NHA – Balancing Act

NHA succeeding at certain levels

In this age of heightened awareness around the use of the crop in horseracing, an apprentice’s indiscretion in striking a fellow rider intentionally with his stick in a race at Greyville a few weeks ago was rather bizarre poor timing.

After another tumultuous year of more downs than ups, our often maligned racing regulator has lifted its game in the past month on the PR front with some inspiring initiatives, including the no crop move and some good news stories on their blog about retired racehorses.

While the industry sits on tenterhooks waiting to hear who will fill the bum roasting seat vacated by Lyndon Barends in September, it would appear that here is much debate and mulling over the CV’s submitted for the post of head man of the National Horseracing Authority.

We are now heading for over six weeks since the post closed for applications – and mum’s the word.

But acting CEO Arnold Hyde, thrown in the deep end, has shown great resolve in attempting to bolster the news mill with positives.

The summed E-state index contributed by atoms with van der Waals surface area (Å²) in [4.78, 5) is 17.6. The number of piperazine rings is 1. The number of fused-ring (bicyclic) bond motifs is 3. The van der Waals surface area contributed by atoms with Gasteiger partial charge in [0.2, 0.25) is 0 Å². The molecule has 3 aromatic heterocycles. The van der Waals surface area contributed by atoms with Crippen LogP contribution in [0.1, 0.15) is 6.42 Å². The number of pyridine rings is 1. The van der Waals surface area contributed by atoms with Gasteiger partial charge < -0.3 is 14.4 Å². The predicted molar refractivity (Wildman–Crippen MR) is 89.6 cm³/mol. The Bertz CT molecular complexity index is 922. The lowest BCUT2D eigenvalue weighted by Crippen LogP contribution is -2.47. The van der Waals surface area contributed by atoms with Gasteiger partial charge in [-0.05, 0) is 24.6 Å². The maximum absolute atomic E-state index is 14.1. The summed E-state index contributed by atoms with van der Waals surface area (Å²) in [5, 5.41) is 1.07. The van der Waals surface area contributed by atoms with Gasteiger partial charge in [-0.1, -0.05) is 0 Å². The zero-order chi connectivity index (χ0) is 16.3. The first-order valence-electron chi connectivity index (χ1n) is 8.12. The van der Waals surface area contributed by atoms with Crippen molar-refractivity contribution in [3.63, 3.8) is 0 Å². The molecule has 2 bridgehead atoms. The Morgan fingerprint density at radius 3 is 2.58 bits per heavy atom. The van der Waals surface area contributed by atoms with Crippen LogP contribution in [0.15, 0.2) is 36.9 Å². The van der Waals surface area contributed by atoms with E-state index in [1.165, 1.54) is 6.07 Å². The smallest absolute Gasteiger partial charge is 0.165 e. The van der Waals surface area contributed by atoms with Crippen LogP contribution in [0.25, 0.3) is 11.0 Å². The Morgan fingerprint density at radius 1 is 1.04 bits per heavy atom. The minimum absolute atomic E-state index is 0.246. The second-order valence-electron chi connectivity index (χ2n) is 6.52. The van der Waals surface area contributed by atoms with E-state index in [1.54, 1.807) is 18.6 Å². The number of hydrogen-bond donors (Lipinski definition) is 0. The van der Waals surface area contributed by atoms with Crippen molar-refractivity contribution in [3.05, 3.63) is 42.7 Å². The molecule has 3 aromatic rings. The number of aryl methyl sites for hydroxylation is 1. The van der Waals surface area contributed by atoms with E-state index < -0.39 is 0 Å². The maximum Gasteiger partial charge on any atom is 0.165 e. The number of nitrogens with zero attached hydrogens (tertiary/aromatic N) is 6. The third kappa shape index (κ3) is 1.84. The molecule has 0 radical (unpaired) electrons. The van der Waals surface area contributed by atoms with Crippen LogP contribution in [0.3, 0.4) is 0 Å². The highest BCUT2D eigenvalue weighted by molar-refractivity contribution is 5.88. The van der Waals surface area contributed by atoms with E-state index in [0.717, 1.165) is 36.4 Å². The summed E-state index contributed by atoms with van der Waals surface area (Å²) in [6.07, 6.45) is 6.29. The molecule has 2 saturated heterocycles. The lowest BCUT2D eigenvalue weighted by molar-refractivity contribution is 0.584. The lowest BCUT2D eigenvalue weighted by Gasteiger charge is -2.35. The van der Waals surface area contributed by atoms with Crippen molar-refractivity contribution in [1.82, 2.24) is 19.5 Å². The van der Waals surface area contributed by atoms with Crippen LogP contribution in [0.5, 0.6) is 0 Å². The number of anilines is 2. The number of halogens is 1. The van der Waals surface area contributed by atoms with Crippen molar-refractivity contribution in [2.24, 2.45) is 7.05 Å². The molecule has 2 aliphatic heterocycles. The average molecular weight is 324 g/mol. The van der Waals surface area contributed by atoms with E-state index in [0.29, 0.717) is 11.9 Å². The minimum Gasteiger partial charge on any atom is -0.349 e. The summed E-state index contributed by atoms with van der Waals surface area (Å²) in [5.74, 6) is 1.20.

Thanks to Hyde, following on the hooves of the Mayfair Speculators saga and other debacles, it is good to see South African horseracing receiving a bit of positive press at home and abroad.

It was reported yesterday on www.thoroubreddailynews.com in an article entitled ‘Whipping Horses: They See Things Differently In SA’ that we are in essence almost world leaders when it comes to lifting the public image of the sport through our focus on the crop.

It was Hyde who assisted his daughter Meghan in adopting an ex-racehorse called Dollar Bill from the Highveld Horsecare Unit.

Read more here about Meghan’s horse

And it was the same guy who gave life to the inaugural crop free race on 3 November, won by a  horse who now finds himself a serious entrant in the first 29 for the 2019 Sun Met.

While we are probably years away from joining Norway in crop-free racing, there is a lobby on both sides of the fence as to what will work best. The fact that somebody is addressing a possible turn-off to attracting a new generation to the game is heartening.

It’s probably largely about education.

As a racing intellectual put it to us:

“Blinkers are not there so you can blind a horse. Shoes are not there so you can hit nails in a horse. Bits are not there so you can tear a horses’ mouth. And sticks are not there to flail at a horse. It’s equipment to control a giant animal from on top. If a kid beats another with a cricket bat, you don’t play the next innings with a butterfly net.  You ban the kid, not the bat!”

Read more – click the image below


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